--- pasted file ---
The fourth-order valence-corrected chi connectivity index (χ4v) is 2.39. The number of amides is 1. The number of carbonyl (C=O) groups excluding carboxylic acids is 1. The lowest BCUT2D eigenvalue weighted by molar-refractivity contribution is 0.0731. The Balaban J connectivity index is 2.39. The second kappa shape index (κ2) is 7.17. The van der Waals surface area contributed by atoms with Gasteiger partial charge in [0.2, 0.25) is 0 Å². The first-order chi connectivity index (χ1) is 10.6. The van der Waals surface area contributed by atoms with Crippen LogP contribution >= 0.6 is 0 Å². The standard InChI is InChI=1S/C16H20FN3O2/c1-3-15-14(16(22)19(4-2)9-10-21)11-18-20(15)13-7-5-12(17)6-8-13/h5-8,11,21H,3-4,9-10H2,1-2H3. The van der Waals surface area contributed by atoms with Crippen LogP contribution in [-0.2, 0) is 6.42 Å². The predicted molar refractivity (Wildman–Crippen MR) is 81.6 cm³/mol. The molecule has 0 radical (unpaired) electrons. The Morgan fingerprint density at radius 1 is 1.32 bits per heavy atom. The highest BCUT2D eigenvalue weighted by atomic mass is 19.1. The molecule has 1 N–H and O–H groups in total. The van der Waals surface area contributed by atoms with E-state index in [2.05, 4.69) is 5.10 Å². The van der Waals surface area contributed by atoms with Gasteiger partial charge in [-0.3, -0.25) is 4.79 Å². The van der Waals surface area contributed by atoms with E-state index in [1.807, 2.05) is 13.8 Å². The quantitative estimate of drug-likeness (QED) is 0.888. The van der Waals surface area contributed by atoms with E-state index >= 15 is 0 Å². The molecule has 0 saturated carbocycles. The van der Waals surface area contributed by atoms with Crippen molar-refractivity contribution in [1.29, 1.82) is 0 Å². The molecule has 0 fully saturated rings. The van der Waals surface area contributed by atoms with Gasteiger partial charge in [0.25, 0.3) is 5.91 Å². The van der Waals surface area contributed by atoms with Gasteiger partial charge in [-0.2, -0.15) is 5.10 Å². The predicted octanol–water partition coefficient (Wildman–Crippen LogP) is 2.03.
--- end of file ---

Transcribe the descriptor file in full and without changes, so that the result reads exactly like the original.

The fourth-order valence-corrected chi connectivity index (χ4v) is 2.39. The number of amides is 1. The number of carbonyl (C=O) groups excluding carboxylic acids is 1. The lowest BCUT2D eigenvalue weighted by molar-refractivity contribution is 0.0731. The Balaban J connectivity index is 2.39. The second kappa shape index (κ2) is 7.17. The van der Waals surface area contributed by atoms with Gasteiger partial charge in [0.2, 0.25) is 0 Å². The first-order chi connectivity index (χ1) is 10.6. The van der Waals surface area contributed by atoms with Crippen LogP contribution >= 0.6 is 0 Å². The standard InChI is InChI=1S/C16H20FN3O2/c1-3-15-14(16(22)19(4-2)9-10-21)11-18-20(15)13-7-5-12(17)6-8-13/h5-8,11,21H,3-4,9-10H2,1-2H3. The van der Waals surface area contributed by atoms with Crippen LogP contribution in [-0.2, 0) is 6.42 Å². The predicted molar refractivity (Wildman–Crippen MR) is 81.6 cm³/mol. The molecule has 0 radical (unpaired) electrons. The Morgan fingerprint density at radius 1 is 1.32 bits per heavy atom. The highest BCUT2D eigenvalue weighted by atomic mass is 19.1. The molecule has 1 N–H and O–H groups in total. The van der Waals surface area contributed by atoms with E-state index in [2.05, 4.69) is 5.10 Å². The van der Waals surface area contributed by atoms with Gasteiger partial charge in [-0.3, -0.25) is 4.79 Å². The van der Waals surface area contributed by atoms with E-state index in [1.807, 2.05) is 13.8 Å². The quantitative estimate of drug-likeness (QED) is 0.888. The van der Waals surface area contributed by atoms with E-state index >= 15 is 0 Å². The molecule has 0 saturated carbocycles. The van der Waals surface area contributed by atoms with Crippen molar-refractivity contribution in [1.29, 1.82) is 0 Å². The molecule has 0 fully saturated rings. The van der Waals surface area contributed by atoms with Gasteiger partial charge in [0.25, 0.3) is 5.91 Å². The van der Waals surface area contributed by atoms with Gasteiger partial charge in [-0.2, -0.15) is 5.10 Å². The predicted octanol–water partition coefficient (Wildman–Crippen LogP) is 2.03.